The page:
No. Apparently not. It seems that was too much to ask or expect.
But either way, whatever about the failings of the Foundation, and although I don’t wish to harangue institutions I generally admire, (I work for, and with some of them) they may wish to reflect on their failures, (although without wanting to be rude, I doubt they will)
Nonetheless, the state is clearly most to blame here.
They, we, or the Irish state, on behalf of its people, and future generations, accepted an astonishing gift, about 100 million worth of priceless art, from the Beits in 1987.
On that basis alone, it seems to me we have (had) an obligation, both to keep the house in good condition for the future, AND to keep the paintings in Ireland. Both. Not one or the other. Even if a sense of common decency and good doesn’t dictate that, perhaps enlightened self-interest should have. (See the tourist figures appendix below)
This sale just seems all wrong and horribly, horribly short-sighted to me. But the curse, the sickening pity of it all is, it appears to be too late.
Only in Ireland. Will we ever learn?
PS: Addendum: background information: regarding potential visitor numbers for a site properly funded, managed and promoted. Here firstly, are the Top Free visitor attractions in Ireland: bear in mind that such cultural sites are part of the reason why visitors come to Ireland in the first place, spending millions of euro every year. Firstly, free attractions, those without admission charge: Note the number 1 position is occupied by an art gallery (stuffed with Beit art by the way) and note also how both lists are dominated by sites of historic, architectural or cultural significance.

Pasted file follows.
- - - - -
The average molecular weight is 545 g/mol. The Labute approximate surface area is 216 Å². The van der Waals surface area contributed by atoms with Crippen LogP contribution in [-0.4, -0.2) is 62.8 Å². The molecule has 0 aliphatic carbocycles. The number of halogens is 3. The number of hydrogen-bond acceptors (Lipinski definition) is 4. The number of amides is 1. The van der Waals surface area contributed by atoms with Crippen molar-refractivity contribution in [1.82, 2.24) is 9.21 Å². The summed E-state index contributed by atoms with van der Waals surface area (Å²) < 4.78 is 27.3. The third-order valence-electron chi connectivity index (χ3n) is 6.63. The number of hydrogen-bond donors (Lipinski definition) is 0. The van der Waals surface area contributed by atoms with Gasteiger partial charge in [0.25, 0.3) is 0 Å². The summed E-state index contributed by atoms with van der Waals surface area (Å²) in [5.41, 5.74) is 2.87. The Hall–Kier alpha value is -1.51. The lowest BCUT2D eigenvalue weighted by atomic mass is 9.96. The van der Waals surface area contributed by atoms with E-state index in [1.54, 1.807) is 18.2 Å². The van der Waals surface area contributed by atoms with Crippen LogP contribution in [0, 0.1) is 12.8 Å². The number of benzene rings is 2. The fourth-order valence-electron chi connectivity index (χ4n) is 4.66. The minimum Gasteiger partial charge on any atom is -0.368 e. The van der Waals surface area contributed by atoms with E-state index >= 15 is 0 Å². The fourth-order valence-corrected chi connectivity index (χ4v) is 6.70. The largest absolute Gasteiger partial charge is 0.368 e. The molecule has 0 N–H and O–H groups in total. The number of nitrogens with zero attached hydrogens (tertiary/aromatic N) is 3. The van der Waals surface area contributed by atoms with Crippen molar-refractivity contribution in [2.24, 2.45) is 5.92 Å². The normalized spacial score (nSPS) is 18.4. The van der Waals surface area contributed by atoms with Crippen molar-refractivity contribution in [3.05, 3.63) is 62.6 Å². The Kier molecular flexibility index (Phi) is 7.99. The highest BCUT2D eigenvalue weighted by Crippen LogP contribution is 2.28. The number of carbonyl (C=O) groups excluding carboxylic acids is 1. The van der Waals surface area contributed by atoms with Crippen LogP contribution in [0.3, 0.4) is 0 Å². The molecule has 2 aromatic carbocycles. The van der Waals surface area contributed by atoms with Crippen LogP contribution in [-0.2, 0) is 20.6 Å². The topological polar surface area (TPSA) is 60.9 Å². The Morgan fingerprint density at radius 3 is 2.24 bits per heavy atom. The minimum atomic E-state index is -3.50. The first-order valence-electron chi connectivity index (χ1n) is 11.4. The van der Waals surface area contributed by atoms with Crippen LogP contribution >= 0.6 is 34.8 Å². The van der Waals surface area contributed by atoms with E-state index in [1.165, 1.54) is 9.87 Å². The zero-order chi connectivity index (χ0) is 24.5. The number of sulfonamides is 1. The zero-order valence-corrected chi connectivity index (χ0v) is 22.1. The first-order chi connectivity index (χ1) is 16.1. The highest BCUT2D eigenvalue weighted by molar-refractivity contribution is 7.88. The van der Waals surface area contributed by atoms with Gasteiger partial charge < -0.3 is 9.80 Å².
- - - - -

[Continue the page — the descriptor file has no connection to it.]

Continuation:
1. National Gallery – 624,412 visitors
2. National Botanic Gardens – 501,000 visitors
3. National Museum of Archaeology – 402,582 visitors
4. Irish Museum of Modern Art – 362,000 visitors
5. Farmleigh – 315,464 visitors
6. National Museum of Decorative Arts (Collins Barracks) – 295,488 visitors
7. National Museum of Natural History – 289,172 visitors
8. Chester Beatty Library – 247,729 visitors
9. Science Gallery – 242,833 visitors
10. Holycross Abbey, Thurles – 240,000 visitors
Here are the top paid attractions, according to the same source:
1. Guinness Storehouse – 1,025,677 visitors
2. Dublin Zoo – 1,000,000 visitors
3. National Aquatic Centre, Dublin – 825,049 visitors
4. Cliffs of Moher – 809,474 visitors
5. Book of Kells – 524,119 visitors
6. Fota Wildlife Park – 390,124 visitors
7. St Patrick’s Cathedral – 362,000 visitors
8. Blarney Castle – 325,000 visitors
9. Kilmainham Gaol – 294,095 visitors
10. Bunratty Castle – 275,986 visitors
Powerscourt House by the way, falls just barely outside this top ten with, according to the Powerscourt estates own website, over 250,000 visitors per year. Ticket price for an adult is €8.50. Assuming even half the visitors are adults, 125,000 x 8.50 is still over €1 million. (€1.062,500) and that’s assuming just half, one suspects more, plus additional revenue streams also?
To be continued…